professional musicians
 > See the landscape photography of local students
 > Savor locally produced cheeses, ciders & other goodies
 > Learn about our local renewable energy and other green projects
 > Expand your network!
 > Become a Member & Supporter!

 June 21, 2008,
4 - 6 pm
Sullivan County Museum
 Main Street, Hurleyville
 Contact Kathie Aberman 845-292-4895 [email protected]

Have some local fare of your own you’d like to contribute? Let us know!

‘GARDENING BASICS’ WORKSHOP: Hands-on workshop for summer and part-time residents

Wednesday, July 9, 2008:



Hands-on workshop for summer and part-time residents


[WOODRIDGE] – Sullivan Renaissance is holding a gardening workshop geared toward summer and part-time residents on Wednesday, July 9, 2008 at the Woodridge Synagogue (Congregation Ohave Sholem Anshei) on Maurice Rose Street.  


The workshop is designed to help visitors who own or rent a summer home, or spend summers at a camp or bungalow colony.  Everyone is welcome.  It will start at 3:30 p.m.  Pre-registration is requested. 


Participants will receive hands-on instruction in a real garden plot while helping to beautify the synagogue’s mikvah in the process.  The instructor is Sullivan Renaissance horticulturalist Vivian Multari-Ginsberg, who will teach the basics of container gardening, how to prepare and care for flower beds, and select appropriate plants and flowers that return each year with minimal care. 


“Sometimes Sullivan County’s summer residents wonder what plants will work best when one is starting to garden in June or July,” said Vivian Multari-Ginsberg.  “This workshop is designed for individuals who want to learn about summer gardening, and also participate in the planting and beautification efforts that are taking place around the county.”   


Sullivan Renaissance is a beautification and community development program principally funded by the Gerry Foundation.  Additional funding has been secured by NYS Senator John J. Bonacic and Assemblywoman Aileen M. Gunther.  Significant sponsorships have also been provided by WSUL/WVOS and by Thunder 102.


For information call 845-295-2445 or visit the website at


Catskills Meteorite Crater: Panther Mountain Meteorite Crater

Ottawa RASC Logo
Panther Mountain Meteorite Crater


Complex Craters

Clickfor full view

Panther Mountain Meteorite Crater:
• Age (ma): 375 (from geological analysis)*
• Diameter: 10 Km
• Location: New York, USA. N 42° 04' W 74° 24'
• Shock Metamorphism: Magnetic spherules, microtektites with gas bubbles and PDF in quartz.
• The relationship of the crater with the bedrock and the covering sedimentary layers suggest this impact passed through the Middle and Lower Devonian section (Y.W. Isachsen, 1998).

Click for full view(Courtesy NASA/LPI) The Catskill Mountains have evolved with the erosion of kilometres thick sedimentary rock over a period of 375 million years. This landsat image of the Catskills reveals the randomness of this mountain forming erosion. The circular anomaly indicated in the center of the superimposed square is postulated to be the result of an impact event. For reference, the Hudson River is on the right.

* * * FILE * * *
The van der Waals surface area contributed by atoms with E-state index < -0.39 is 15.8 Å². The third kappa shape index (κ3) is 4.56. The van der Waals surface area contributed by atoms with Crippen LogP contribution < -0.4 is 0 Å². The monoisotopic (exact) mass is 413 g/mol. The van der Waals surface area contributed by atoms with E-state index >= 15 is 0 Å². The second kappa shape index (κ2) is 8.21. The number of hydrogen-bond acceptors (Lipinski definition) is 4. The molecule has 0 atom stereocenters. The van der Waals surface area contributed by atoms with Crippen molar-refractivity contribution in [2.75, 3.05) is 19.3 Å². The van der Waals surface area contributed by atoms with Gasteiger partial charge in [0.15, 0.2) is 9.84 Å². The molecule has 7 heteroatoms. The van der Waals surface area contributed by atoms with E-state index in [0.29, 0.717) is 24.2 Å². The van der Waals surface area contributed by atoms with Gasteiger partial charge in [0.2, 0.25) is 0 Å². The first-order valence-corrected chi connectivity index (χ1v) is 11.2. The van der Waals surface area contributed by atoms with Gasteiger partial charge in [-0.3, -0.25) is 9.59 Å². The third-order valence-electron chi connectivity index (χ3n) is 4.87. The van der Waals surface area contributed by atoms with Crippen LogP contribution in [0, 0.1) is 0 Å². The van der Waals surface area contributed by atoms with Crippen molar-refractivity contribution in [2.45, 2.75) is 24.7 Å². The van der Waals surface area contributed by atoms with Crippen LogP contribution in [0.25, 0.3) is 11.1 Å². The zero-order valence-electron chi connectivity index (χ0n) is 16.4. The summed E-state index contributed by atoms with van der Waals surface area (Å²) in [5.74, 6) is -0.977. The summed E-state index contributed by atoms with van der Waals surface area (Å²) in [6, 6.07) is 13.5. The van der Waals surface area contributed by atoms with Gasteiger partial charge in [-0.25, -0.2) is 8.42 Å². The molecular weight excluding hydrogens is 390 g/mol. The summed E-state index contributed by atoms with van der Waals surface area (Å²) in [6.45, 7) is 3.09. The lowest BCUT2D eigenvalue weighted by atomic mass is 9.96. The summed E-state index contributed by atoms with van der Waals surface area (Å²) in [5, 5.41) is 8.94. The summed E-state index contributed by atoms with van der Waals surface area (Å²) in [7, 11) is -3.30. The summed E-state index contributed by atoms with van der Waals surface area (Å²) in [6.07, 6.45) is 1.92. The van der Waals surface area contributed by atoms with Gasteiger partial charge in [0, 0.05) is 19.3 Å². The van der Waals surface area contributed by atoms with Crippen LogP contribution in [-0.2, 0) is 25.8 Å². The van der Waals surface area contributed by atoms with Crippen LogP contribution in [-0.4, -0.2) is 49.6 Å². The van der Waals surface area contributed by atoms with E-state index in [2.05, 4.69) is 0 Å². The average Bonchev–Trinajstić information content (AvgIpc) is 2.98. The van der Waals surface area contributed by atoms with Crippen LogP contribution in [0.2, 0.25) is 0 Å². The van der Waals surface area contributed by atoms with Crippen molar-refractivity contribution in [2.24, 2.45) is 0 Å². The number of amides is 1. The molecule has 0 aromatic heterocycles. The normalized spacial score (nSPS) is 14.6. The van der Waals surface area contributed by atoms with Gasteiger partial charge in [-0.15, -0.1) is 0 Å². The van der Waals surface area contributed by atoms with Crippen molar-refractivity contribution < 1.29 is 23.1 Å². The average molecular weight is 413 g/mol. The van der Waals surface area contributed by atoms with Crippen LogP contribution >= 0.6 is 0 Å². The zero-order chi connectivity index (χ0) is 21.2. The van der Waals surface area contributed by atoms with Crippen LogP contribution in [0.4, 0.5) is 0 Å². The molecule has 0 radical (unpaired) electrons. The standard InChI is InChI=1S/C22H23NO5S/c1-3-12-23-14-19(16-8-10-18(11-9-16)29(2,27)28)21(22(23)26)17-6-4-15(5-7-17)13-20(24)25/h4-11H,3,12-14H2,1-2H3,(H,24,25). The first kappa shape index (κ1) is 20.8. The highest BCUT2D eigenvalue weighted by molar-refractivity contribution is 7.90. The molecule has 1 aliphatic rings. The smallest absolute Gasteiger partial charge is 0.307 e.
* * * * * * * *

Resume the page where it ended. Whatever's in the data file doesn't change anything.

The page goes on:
In the Devonian Quaternary, the probable time of impact, this landscape was a gentle sloaping plain with the Acadian Mountains to the east and the saltwater Kaskaskia Sea to the west. The life forms on earth at that time included early land plants, amphibians and ammonites. Over the next 375 million years;

  • Erosion reduced the Acadian Mountains creating an alluvial plain to the west;
  • The impact site was first filled then covered by kilometres of this sediment;
  • The sediment hardened into a kilometres thick sedimentary rock cover;
  • The layer of fractured rock under the crater compressed and caused the sedimentary rock layer above it to sag. The sagging caused the sedimentary rock to stretch over the crater rim. This formed small easy to erode joints at these stress points;
  • Throughout the Catskills the natural cracks in the sedimentary rock are formed approximately every three meters. The cracks in the joints around the crater rim are ten times that density.
  • These cracks allowed the accelerated erosion of the rim sedimentary rock from glaciers, rivulets, springs and creeks. The alluvial plain evolved into the present day Catskill Mountains, and;
  • The Esopus creek eroded a circular valley through the small joints over the rim of the crater.

Click for full view(Courtesy NASA) A magnified view of the round anomaly illustrates the circular valley formed by the Esopus Creek and suggests a “crater like” structure. It was from these images that Y.W. Isachsen began his study of this structure to seek evidence of an impact event.

Click for full viewWe approached the crater from the north along its eastern rim. This plot shows the random pattern we flew over the crater to get our images. We were limited to 3000’ above ground because of cloud cover and at this low altitude the crater feature was not easy to identify. I understood how large the feature was before I started on this trip, but when I first saw the crater, its immensity astonished me! I used the GPS to confirm that I was actually looking at the crater.